sign uplog in
Want to go ad-free? Find out how, here.

In the past week, and despite strong RBNZ signals it wants interest rates to stay very low, local wholesale markets have pushed through a rising rate curve anyway. Borrowers should stay alert

In the past week, and despite strong RBNZ signals it wants interest rates to stay very low, local wholesale markets have pushed through a rising rate curve anyway. Borrowers should stay alert

Wholesale swap rates have moved off their 2020 lows and have made a solid move up over the past week.

And this is despite the Reserve Bank of New Zealand committing to its ultra-cheap Funding for Lending (FLP) programme, and reinforcing it will be rolled out in early December.

Wholesale swap rates moved down sharply at the onset of the COVID-19 pandemic in March and April this year, and then took another sharp fall in August following clear RBNZ signals.

But in less than one week, these rates have started to move up again, and pretty much across the curve.

This time, the driver is the international situation. New Zealand may wish to signal "lower for longer" but it doesn't seem local rates can hold down in the face of rising international benchmarks.

This is a sharp move in terms of one week.

But over the past year, rates are still much lower.

Homeowners will want to keep an eye on this recent move up.

Although these wholesale benchmarks for a two year rate are only fractionally up (+20 basis points) and still some way from the 2019 levels (1.04%) for a two year swap rate, it is worth reminding ourselves where fixed mortgage rates were in November 2019.

Retail bank
average home loan rate
Nov, 2019 change Nov, 2020
One year fixed 3.56% -1.00% 2.56%
18 months fixed 3.78% -0.98% 2.76%
Two years fixed 3.51% -0.80% 2.71%
Three years fixed 3.75% -0.99% 2.74%
Five years fixed 4.16% -1.06% 3.10%

The RBNZ is clear they want interest rates to stay very low. But the wholesale market moves of the past week do raise some doubt about whether their goal can be achieved, and homeowners should be aware these market rises do increase doubts about what you can plan on.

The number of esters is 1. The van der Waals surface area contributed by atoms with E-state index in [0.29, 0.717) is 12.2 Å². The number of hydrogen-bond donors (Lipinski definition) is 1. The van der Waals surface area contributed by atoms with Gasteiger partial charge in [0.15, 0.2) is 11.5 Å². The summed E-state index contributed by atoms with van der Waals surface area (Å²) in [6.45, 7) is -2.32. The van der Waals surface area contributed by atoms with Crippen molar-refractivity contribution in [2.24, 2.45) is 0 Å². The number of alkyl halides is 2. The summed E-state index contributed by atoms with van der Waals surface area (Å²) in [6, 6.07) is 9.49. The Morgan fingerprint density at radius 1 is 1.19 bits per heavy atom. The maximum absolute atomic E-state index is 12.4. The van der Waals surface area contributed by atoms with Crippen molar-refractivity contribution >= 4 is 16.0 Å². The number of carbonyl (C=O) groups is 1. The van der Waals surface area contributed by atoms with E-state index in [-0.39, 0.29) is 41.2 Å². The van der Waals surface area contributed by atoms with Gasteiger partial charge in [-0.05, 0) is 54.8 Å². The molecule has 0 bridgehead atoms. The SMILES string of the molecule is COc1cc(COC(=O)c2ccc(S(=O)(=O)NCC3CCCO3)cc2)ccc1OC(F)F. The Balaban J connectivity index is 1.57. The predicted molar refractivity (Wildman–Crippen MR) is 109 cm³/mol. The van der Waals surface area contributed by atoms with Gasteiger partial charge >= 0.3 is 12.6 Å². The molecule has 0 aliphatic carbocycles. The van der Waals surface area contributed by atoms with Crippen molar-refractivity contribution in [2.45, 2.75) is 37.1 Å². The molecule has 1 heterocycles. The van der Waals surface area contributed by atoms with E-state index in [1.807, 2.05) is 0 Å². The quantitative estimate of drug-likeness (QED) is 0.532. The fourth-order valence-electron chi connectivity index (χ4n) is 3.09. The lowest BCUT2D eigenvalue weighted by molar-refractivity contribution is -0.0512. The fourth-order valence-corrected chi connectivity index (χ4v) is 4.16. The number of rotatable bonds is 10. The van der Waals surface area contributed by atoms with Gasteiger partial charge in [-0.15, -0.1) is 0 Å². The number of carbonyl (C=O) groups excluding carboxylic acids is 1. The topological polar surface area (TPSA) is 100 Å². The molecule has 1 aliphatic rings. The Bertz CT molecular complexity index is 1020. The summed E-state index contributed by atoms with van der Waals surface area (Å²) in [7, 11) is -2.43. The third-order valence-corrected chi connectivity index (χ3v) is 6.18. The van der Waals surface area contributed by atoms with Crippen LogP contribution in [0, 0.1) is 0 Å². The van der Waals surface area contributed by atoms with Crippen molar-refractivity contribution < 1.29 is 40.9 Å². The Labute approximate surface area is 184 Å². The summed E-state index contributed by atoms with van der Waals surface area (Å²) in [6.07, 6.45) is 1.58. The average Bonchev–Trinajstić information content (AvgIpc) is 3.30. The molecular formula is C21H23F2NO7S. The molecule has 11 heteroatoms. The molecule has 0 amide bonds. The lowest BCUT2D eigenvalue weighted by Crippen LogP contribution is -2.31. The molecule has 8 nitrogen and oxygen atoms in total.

That said, even if wholesale rates did rise all the way back to 2019 levels, we are probably only talking about a +1.0% rise in the consequent mortgage rates, and they will remain unusually low.

For completeness, here are the NZ Government bond curve changes over the past six months, and again most of the movement is in the past week.

We welcome your comments below. If you are not already registered, please register to comment.

Remember we welcome robust, respectful and insightful debate. We don't welcome abusive or defamatory comments and will de-register those repeatedly making such comments. Our current comment policy is here.


I'm guessing, counter party financing over the SWAP term is part of the matrix of inputs for pricing a SWAP? Apart from uncertainty intrinsic to a longer term, can it be read that markets see inflationary conditions?

I think 1 year home loan will bottom out at 2-2.1% - it won't go any lower than that. NZ Economy is far exceeding expectations and that will only continue with house prices rising as they are now due to the wealth effect. The government is $3.1b ahead of expectations which is huge and that is a clear sign that the economy will not tank and is already growing again (albeit another Level 3 lockdown in the country).

omg. You still believe in the bs about a link of rising house prices, the economy and the so called wealth effect!

Omg, the way you've seen it the past 15yrs the least. You still believe about the prudency bs is the good way to grow the economy! - Joint the band, and it's a sure bail out by any CB and govt.

Japanification Stalks New Zealand Debt That’s 37% Owned by RBNZ

The RBNZ’s ownership of the nation’s outstanding nominal government bonds has rocketed from 6% to 37% in the space of seven months, according to calculations by Bloomberg based on data from the central bank. It took Bank of Japan more than three years to reach this level, and his starting point was over 11%

Read more at: